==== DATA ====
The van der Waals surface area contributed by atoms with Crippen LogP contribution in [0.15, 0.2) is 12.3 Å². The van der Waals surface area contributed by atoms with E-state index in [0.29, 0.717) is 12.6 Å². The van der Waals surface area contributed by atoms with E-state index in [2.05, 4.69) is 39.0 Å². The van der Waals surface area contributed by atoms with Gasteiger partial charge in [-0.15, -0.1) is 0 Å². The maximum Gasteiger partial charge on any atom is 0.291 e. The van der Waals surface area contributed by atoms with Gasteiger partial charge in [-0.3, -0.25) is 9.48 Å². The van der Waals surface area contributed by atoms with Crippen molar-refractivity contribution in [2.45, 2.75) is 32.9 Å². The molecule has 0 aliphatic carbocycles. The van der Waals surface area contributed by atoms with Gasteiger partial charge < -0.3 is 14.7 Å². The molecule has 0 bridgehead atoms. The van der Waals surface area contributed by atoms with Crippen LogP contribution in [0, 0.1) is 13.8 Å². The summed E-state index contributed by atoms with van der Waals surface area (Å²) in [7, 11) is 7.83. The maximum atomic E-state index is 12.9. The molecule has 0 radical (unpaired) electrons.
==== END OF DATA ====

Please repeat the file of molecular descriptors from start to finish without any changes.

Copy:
The van der Waals surface area contributed by atoms with Crippen LogP contribution in [0.15, 0.2) is 12.3 Å². The van der Waals surface area contributed by atoms with E-state index in [0.29, 0.717) is 12.6 Å². The van der Waals surface area contributed by atoms with E-state index in [2.05, 4.69) is 39.0 Å². The van der Waals surface area contributed by atoms with Gasteiger partial charge in [-0.15, -0.1) is 0 Å². The maximum Gasteiger partial charge on any atom is 0.291 e. The van der Waals surface area contributed by atoms with Gasteiger partial charge in [-0.3, -0.25) is 9.48 Å². The van der Waals surface area contributed by atoms with Crippen molar-refractivity contribution in [2.45, 2.75) is 32.9 Å². The molecule has 0 aliphatic carbocycles. The van der Waals surface area contributed by atoms with Gasteiger partial charge < -0.3 is 14.7 Å². The molecule has 0 bridgehead atoms. The van der Waals surface area contributed by atoms with Crippen LogP contribution in [0, 0.1) is 13.8 Å². The summed E-state index contributed by atoms with van der Waals surface area (Å²) in [7, 11) is 7.83. The maximum atomic E-state index is 12.9. The molecule has 0 radical (unpaired) electrons.